We walked up to and through the posh heavy wooden doors almost unnoticed. The town hall was an Edwardian building: marble and full of pointless flights of steps to nowhere and colonnades that were constantly about to collapse and having building work done on them. Red carpets and dark wooden desks matched this which just about made me feel physically sick.

Most people hanging around were smoking, heading the same way as me and Max or waiting for other people to arrive, glasses of posh looking wine clasped in their hands. It was astonishingly busy: well dressed people everywhere, lots of laughter and all accompanied by the tinkle of glass and jewellery.

“Is this really all the Whisper Order? Is there a private function going on as well?” I muttered to Max under my breath, trying not to bend my head too far in his direction. I hated formal occasions. I always felt I was doing and saying the wrong thing.

Max let out a light hearted chortle.

“Of course not! Meet the gang!”

We had descended another flight of steps and broken into a bit more of a normal looking room. We were below the street level and the ceiling was a normal height. However the sudden bombardment of people, sallow lighting and the presence of a thick green carpet completely changed the atmosphere of the crowd of people. They were still laughing and chatting politely, but I could spot a few younger faces amongst the crowd, more casual conversation and raucous laughter.

This was no drawing room. It was a function room with spindly chairs dotted around little tables, low hanging lights and more modern artwork covering the whitewashed walls. A bar stood in the far corner, the same dark brown wood as on the ground floor, only manned by a barman and surrounded by people. I could have been in a pub.

“Who pays for this all?” I was astounded by the quality and quantity of it all. If they did this every week it would cost an arm and a leg.

Max pointed to a man in a tux clasping the waist of a youngish woman in the nearest corner. She was dazzling, with rich brown hair perfectly moulded against a bond girl style dress.

“She works here, gets amazing discounts wherever she goes and is amazingly rich. Madeleine Parkinson.”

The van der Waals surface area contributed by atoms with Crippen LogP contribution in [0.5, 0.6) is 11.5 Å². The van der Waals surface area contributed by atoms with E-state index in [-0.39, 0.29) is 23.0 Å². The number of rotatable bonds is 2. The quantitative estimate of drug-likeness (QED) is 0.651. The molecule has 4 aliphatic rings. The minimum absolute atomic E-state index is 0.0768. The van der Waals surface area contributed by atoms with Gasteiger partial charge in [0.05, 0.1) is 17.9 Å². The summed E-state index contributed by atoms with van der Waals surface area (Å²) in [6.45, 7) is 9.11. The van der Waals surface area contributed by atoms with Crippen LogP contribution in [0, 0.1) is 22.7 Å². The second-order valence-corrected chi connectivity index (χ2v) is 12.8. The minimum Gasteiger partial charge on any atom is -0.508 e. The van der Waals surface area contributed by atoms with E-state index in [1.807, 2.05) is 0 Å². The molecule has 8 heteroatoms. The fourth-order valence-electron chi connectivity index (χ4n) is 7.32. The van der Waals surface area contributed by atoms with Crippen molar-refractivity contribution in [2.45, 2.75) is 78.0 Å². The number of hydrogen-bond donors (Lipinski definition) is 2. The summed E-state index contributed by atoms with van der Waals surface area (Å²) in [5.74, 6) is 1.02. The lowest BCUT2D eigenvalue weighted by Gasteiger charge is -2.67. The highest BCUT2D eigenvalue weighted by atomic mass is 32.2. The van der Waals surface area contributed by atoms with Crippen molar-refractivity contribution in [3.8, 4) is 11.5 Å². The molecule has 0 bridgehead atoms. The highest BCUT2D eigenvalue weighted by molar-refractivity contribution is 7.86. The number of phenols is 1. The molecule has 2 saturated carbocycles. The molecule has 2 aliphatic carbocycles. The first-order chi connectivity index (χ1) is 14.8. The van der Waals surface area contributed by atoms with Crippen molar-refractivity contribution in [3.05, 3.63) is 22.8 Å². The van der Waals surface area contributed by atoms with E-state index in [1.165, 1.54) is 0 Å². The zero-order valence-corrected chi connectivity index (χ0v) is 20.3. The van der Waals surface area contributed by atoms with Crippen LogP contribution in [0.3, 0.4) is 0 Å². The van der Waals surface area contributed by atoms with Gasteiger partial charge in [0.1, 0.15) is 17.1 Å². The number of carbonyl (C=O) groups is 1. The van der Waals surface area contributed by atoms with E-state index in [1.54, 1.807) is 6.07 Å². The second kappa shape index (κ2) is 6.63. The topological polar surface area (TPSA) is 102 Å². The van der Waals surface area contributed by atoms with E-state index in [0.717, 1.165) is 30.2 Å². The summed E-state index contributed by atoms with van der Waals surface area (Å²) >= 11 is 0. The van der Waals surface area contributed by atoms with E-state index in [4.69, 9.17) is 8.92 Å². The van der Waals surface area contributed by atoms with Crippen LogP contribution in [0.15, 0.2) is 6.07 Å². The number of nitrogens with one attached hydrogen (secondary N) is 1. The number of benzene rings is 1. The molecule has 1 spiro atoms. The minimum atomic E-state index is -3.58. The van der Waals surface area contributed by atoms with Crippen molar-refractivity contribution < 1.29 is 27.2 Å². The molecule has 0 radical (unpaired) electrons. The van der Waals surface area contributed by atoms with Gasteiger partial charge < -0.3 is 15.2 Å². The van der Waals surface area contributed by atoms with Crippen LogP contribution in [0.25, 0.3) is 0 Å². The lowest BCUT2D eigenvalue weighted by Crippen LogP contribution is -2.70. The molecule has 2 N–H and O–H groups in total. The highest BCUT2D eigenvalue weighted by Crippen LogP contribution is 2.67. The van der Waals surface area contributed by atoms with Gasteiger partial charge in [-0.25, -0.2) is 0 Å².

I nodded, partially in awe at the woman, Madeleine.

Maxwell had started to steer me through the people and further into the room. Not many people had noticed me, the stranger in their midst. It was only eight in the evening and already people were holding onto rails and sloshing drinks all over the floor. Most were in at least suits and the women in dresses or posh evening gear. I felt terribly underdressed in my jeans and shirt, but Max was the same and spying a little closer I could only see the worst of the pompous dressed so formally.

We reached the bar.

“Two ciders, thanks, Bill,”

I had a cider shoved into my hand.

“Trust me, this is the best around,” whispered Max into my ear, “and it’s a good way to start the evening.”

So the Whisper Order also supplied the best cider in all the heart of the English Countryside? Nice one.

“Haven’t seen you here before, mate,” added the barman, Bill, just as Max leant against the heavy wood to take his first, big gulp.

“Oliver,” I tried to sound casual, “Max is my uncle.”

“Oh, of course!” rang Bill, slapping the counter hard, “I remember you mentioning.”

Bill was an extremely tall man and thin as a stick. Even his face was strangely elongated and a spattering of wiry hair seemed to cover his entire being. Although he looked like a goat, Max seemed to know him well.

“Any wise words about the Whisper Order, then?”

Bill picked up a glass and began to fill it with some more cider. He let his eyes drop then pick back up to form a dramatic peer at me.

“Drink lots, be merry and forget about the rest of the world.”

Fair enough. Bill, whoever he was, seemed to have it sorted. That didn’t make any of the actually important stuff any clearer. I guessed that would be coming later, when I was under the influence and more comfortable. All the same, Max was going to have to drive us home, so surely he wouldn’t be drinking. I was now determined to also stay that way. Easier said than done, something I knew all too well from past experience. OK, certainly not on a Friday night with the gang, but I had been to a few larger parties over the years thrown by cool kids with more money than friends.

“Oh, and I’d get a good word in with Parkinson before you leave. She likes to know whose beer mug she’s filling.”

“Don’t you worry, I’ll sort out the formalities.” Maxwell laughed.

He had to be kidding. In his words, this was supposed to be a fun get together, an informal social occasion. But then again, everything was like that to Max.